Loblaw Cos. Ltd. is losing business to archrival Wal-Mart Canada Corp. even as it invests heavily to lower prices and ensure products get to the shelf on time.
Vicente Trius, the new Loblaw president, acknowledged on Wednesday that the company is losing market share, though he didn’t say to whom, but analysts point to Wal-Mart as a big winner. At the same time, Mr. Trius insisted that Loblaw is on track to draw back customers.
“I’m not going to say we’re not losing – we’re losing share,” Mr. Trius told an analysts’ conference call. But “we’re trending in the right direction.”
Loblaw has been racing to turn around its operations since late 2006 after a botched restructuring left merchandise stuck in warehouses or on trucks while store shelves were often left bare. Since then, it’s been pouring money into upgrading its supply chain and systems while refurbishing outlets, dropping slow-selling items and pumping up its President’s Choice and other private label lines, including Joe Fresh apparel.
Now, under the leadership of Mr. Trius since last summer, it’s focusing on improving store offerings and customer service, spending $40-million in 2012 alone to add staff, particularly in its fresh food sections, while chopping prices. Those expenditures are helping to bruise the bottom line: Loblaw’s profit tumbled more than 22 per cent in its first quarter.
Despite its efforts, the grocer is shedding market share as Wal-Mart accelerates its expansion ahead of the arrival in early 2013 of U.S. discounter Target Corp., which will put pressure on all players. For now, Wal-Mart is especially grabbing business from Loblaw’s fresh fruit, vegetable and meat aisles, said Kenric Tyghe, an analyst at Raymond James.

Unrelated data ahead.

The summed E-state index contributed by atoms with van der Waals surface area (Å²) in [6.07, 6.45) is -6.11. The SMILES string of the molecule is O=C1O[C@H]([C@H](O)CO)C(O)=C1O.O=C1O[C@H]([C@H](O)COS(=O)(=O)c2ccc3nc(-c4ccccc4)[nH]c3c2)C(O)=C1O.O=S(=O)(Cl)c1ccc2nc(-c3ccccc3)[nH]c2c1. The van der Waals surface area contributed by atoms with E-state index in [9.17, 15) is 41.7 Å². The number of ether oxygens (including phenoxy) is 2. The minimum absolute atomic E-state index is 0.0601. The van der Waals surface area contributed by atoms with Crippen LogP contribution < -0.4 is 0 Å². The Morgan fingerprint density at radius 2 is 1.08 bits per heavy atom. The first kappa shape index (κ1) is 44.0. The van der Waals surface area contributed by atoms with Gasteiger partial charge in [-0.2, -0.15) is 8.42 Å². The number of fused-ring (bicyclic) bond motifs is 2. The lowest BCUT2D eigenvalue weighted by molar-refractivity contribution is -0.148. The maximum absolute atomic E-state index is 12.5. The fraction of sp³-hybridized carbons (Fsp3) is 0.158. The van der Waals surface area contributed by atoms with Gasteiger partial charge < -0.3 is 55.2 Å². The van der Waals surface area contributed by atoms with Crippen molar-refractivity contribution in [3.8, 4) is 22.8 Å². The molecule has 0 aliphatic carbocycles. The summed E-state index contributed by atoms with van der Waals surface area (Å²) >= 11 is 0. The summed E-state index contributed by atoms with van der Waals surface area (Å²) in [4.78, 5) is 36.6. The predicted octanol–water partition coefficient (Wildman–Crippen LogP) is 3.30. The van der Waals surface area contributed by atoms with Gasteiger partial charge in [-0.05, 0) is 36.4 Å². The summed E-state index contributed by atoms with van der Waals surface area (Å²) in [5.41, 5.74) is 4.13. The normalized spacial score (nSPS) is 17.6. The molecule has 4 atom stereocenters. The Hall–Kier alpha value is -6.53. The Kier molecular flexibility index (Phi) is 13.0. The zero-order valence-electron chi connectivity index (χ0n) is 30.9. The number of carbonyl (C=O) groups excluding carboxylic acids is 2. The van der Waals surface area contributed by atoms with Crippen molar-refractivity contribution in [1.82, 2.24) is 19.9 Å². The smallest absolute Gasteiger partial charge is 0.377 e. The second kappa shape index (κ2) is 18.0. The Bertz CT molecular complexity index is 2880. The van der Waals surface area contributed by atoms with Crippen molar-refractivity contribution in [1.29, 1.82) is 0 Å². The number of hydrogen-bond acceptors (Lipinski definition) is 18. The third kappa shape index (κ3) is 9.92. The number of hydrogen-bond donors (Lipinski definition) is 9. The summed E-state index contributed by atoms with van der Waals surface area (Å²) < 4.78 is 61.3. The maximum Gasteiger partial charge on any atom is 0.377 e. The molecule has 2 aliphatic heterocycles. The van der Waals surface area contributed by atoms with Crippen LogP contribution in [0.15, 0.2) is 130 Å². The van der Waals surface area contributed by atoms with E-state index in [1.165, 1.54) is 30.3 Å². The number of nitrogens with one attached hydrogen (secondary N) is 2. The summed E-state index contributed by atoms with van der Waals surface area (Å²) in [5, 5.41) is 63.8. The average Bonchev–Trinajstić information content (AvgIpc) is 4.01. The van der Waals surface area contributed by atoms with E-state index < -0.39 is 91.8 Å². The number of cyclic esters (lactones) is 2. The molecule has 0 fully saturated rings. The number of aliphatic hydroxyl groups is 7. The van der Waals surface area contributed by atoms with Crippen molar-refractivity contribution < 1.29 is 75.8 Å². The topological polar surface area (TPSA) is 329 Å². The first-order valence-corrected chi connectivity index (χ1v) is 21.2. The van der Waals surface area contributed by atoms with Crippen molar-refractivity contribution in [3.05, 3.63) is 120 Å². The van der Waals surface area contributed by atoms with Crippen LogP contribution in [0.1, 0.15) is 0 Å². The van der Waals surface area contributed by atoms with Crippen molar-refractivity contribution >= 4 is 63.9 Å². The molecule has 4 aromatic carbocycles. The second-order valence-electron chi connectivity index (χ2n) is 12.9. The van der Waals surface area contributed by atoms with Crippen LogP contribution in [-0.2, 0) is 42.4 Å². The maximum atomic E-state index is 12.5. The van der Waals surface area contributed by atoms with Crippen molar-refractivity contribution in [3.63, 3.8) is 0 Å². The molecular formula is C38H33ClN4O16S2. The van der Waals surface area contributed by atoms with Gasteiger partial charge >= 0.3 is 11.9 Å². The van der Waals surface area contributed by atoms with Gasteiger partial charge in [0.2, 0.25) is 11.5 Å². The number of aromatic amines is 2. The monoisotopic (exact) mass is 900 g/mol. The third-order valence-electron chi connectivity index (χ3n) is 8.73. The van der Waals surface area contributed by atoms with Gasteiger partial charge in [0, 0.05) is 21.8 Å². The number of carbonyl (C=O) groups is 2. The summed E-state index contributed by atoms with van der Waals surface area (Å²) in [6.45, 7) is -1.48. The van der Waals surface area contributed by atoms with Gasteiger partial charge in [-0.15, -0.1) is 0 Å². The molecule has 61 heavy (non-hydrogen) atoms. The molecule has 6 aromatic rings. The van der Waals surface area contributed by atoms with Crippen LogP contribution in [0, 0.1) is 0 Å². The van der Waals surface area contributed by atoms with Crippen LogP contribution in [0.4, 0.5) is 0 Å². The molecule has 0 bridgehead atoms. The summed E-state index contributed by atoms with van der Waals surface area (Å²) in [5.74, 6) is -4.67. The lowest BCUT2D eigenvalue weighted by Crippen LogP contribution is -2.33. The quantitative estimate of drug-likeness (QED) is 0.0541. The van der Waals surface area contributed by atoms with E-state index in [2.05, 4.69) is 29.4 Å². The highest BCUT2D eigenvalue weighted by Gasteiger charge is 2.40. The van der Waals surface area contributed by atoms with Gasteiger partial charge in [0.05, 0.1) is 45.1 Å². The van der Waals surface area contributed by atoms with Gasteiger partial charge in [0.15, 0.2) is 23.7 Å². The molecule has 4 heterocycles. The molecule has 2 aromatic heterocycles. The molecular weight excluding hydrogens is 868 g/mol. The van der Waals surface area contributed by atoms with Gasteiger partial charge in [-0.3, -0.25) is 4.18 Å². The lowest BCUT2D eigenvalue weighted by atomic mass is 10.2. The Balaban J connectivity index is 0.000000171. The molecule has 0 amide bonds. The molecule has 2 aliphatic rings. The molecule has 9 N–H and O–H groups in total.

In the past two years, Wal-Mart has almost doubled its share of the country’s fresh food business, its chief executive officer Shelley Broader told a conference last month. It aims to continue on the same path: In 2012, it will oversee a record expansion in Canada, adding or enlarging 73 stores.
Mr. Trius said on Wednesday that Loblaw is gaining traction in its initiatives despite the tough market. In its first quarter, the number of customers picked up although the value of their purchases on each shopping trip declined slightly; sales volumes were flat from a year earlier.
In its conventional stores, it is applying best practices from its new Maple Leaf Gardens prototype outlet in Toronto in such areas as bakery goods, fruits and vegetables and ethnic and organic offerings, he said. “We know we’re doing the right thing.”
And to make sure, he and his team visit stores unannounced to check them out. “Are they where I want them to be? No. I’d like them to be a lot better. But they’re definitely going in the right direction.” Feedback from customers is positive, he said.
Loblaw’s first-quarter results reflect the need to do better. Its profit fell to $239-million, or 45 cents a share, from $303-million, or 58 cents, a year earlier, while revenue rose to $6.94-billion from $6.87-billion.
The company’s profit was hurt by a number of charges it took in the quarter, including $123-million for investments in information technology and supply chain efforts and $15-million to cover store conversions entailing new labour arrangements.
Its key retail division’s sales grew by 0.8 per cent to $6.8-billion, while crucial same-store sales slipped 0.7 per cent, pinched by one less day of store operations from a year earlier.
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